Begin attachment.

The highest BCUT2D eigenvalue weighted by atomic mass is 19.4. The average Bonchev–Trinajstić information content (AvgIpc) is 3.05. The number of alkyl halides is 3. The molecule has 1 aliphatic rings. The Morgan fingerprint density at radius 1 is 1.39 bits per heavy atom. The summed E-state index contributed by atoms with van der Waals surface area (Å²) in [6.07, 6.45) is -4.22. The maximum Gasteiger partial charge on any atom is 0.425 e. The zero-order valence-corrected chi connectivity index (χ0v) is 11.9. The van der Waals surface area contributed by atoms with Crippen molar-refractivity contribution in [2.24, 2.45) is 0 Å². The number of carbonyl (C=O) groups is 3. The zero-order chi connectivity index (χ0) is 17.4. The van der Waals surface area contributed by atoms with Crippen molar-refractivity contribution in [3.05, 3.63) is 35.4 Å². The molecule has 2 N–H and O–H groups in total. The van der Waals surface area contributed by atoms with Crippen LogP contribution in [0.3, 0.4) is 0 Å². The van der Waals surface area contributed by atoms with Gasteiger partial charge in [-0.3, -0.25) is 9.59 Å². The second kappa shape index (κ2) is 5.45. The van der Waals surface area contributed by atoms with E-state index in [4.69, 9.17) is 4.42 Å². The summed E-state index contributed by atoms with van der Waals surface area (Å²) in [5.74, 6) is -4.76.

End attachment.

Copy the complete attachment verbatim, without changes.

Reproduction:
The highest BCUT2D eigenvalue weighted by atomic mass is 19.4. The average Bonchev–Trinajstić information content (AvgIpc) is 3.05. The number of alkyl halides is 3. The molecule has 1 aliphatic rings. The Morgan fingerprint density at radius 1 is 1.39 bits per heavy atom. The summed E-state index contributed by atoms with van der Waals surface area (Å²) in [6.07, 6.45) is -4.22. The maximum Gasteiger partial charge on any atom is 0.425 e. The zero-order valence-corrected chi connectivity index (χ0v) is 11.9. The van der Waals surface area contributed by atoms with Crippen molar-refractivity contribution in [2.24, 2.45) is 0 Å². The number of carbonyl (C=O) groups is 3. The zero-order chi connectivity index (χ0) is 17.4. The van der Waals surface area contributed by atoms with Crippen molar-refractivity contribution in [3.05, 3.63) is 35.4 Å². The molecule has 2 N–H and O–H groups in total. The van der Waals surface area contributed by atoms with Crippen LogP contribution in [0.3, 0.4) is 0 Å². The van der Waals surface area contributed by atoms with Gasteiger partial charge in [-0.3, -0.25) is 9.59 Å². The second kappa shape index (κ2) is 5.45. The van der Waals surface area contributed by atoms with E-state index in [4.69, 9.17) is 4.42 Å². The summed E-state index contributed by atoms with van der Waals surface area (Å²) in [5.74, 6) is -4.76.